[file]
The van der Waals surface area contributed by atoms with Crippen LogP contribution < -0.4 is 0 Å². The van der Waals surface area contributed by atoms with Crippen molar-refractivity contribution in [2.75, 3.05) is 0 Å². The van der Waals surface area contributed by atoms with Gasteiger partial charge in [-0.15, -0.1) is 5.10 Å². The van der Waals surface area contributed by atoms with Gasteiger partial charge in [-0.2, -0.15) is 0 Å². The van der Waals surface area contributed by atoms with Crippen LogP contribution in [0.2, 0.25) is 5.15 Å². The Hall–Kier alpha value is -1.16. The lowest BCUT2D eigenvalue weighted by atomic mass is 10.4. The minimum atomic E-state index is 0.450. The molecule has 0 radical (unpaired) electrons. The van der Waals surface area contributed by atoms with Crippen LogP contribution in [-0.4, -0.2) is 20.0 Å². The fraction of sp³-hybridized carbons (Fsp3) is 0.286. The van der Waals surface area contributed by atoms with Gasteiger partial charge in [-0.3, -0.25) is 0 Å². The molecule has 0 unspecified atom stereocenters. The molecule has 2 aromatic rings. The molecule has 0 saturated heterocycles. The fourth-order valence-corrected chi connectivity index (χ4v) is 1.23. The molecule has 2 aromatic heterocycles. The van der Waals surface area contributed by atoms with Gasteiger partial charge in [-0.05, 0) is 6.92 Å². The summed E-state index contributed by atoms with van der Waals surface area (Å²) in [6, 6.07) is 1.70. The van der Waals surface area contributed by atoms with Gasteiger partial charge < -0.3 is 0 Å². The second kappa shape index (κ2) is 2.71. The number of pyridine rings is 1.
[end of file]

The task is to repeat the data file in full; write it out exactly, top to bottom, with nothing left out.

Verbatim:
The van der Waals surface area contributed by atoms with Crippen LogP contribution < -0.4 is 0 Å². The van der Waals surface area contributed by atoms with Crippen molar-refractivity contribution in [2.75, 3.05) is 0 Å². The van der Waals surface area contributed by atoms with Gasteiger partial charge in [-0.15, -0.1) is 5.10 Å². The van der Waals surface area contributed by atoms with Gasteiger partial charge in [-0.2, -0.15) is 0 Å². The van der Waals surface area contributed by atoms with Crippen LogP contribution in [0.2, 0.25) is 5.15 Å². The Hall–Kier alpha value is -1.16. The lowest BCUT2D eigenvalue weighted by atomic mass is 10.4. The minimum atomic E-state index is 0.450. The molecule has 0 radical (unpaired) electrons. The van der Waals surface area contributed by atoms with Crippen LogP contribution in [-0.4, -0.2) is 20.0 Å². The fraction of sp³-hybridized carbons (Fsp3) is 0.286. The van der Waals surface area contributed by atoms with Gasteiger partial charge in [-0.3, -0.25) is 0 Å². The molecule has 0 unspecified atom stereocenters. The molecule has 2 aromatic rings. The molecule has 0 saturated heterocycles. The fourth-order valence-corrected chi connectivity index (χ4v) is 1.23. The molecule has 2 aromatic heterocycles. The van der Waals surface area contributed by atoms with Gasteiger partial charge in [-0.05, 0) is 6.92 Å². The summed E-state index contributed by atoms with van der Waals surface area (Å²) in [6, 6.07) is 1.70. The van der Waals surface area contributed by atoms with Gasteiger partial charge < -0.3 is 0 Å². The second kappa shape index (κ2) is 2.71. The number of pyridine rings is 1.